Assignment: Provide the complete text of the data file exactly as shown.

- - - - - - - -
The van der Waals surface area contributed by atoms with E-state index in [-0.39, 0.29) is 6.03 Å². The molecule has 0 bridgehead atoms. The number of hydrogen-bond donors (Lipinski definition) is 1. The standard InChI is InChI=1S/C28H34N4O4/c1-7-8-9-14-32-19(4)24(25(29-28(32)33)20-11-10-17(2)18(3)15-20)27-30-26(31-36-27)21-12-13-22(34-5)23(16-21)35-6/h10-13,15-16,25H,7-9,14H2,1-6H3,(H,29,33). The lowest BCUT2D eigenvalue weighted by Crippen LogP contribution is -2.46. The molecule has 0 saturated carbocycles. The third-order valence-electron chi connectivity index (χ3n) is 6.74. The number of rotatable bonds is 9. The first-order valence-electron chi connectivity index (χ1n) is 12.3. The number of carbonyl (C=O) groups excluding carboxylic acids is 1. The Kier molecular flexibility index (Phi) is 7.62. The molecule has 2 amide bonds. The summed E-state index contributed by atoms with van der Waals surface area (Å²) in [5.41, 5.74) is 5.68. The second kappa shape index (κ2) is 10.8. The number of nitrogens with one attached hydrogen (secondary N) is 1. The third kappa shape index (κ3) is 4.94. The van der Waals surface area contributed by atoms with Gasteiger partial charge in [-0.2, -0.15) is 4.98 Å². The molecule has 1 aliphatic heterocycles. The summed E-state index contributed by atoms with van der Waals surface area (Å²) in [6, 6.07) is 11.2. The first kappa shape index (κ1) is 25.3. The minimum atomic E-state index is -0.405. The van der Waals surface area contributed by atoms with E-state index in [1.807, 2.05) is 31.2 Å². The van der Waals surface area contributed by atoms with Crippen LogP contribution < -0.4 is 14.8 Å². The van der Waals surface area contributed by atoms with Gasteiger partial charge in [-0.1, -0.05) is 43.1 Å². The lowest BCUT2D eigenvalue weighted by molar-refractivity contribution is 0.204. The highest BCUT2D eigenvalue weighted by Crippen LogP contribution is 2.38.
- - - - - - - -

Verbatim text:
The van der Waals surface area contributed by atoms with E-state index in [-0.39, 0.29) is 6.03 Å². The molecule has 0 bridgehead atoms. The number of hydrogen-bond donors (Lipinski definition) is 1. The standard InChI is InChI=1S/C28H34N4O4/c1-7-8-9-14-32-19(4)24(25(29-28(32)33)20-11-10-17(2)18(3)15-20)27-30-26(31-36-27)21-12-13-22(34-5)23(16-21)35-6/h10-13,15-16,25H,7-9,14H2,1-6H3,(H,29,33). The lowest BCUT2D eigenvalue weighted by Crippen LogP contribution is -2.46. The molecule has 0 saturated carbocycles. The third-order valence-electron chi connectivity index (χ3n) is 6.74. The number of rotatable bonds is 9. The first-order valence-electron chi connectivity index (χ1n) is 12.3. The number of carbonyl (C=O) groups excluding carboxylic acids is 1. The Kier molecular flexibility index (Phi) is 7.62. The molecule has 2 amide bonds. The summed E-state index contributed by atoms with van der Waals surface area (Å²) in [5.41, 5.74) is 5.68. The second kappa shape index (κ2) is 10.8. The number of nitrogens with one attached hydrogen (secondary N) is 1. The third kappa shape index (κ3) is 4.94. The van der Waals surface area contributed by atoms with Gasteiger partial charge in [-0.2, -0.15) is 4.98 Å². The molecule has 1 aliphatic heterocycles. The summed E-state index contributed by atoms with van der Waals surface area (Å²) in [6, 6.07) is 11.2. The first kappa shape index (κ1) is 25.3. The minimum atomic E-state index is -0.405. The van der Waals surface area contributed by atoms with E-state index in [1.807, 2.05) is 31.2 Å². The van der Waals surface area contributed by atoms with Crippen LogP contribution < -0.4 is 14.8 Å². The van der Waals surface area contributed by atoms with Gasteiger partial charge in [-0.1, -0.05) is 43.1 Å². The lowest BCUT2D eigenvalue weighted by molar-refractivity contribution is 0.204. The highest BCUT2D eigenvalue weighted by Crippen LogP contribution is 2.38.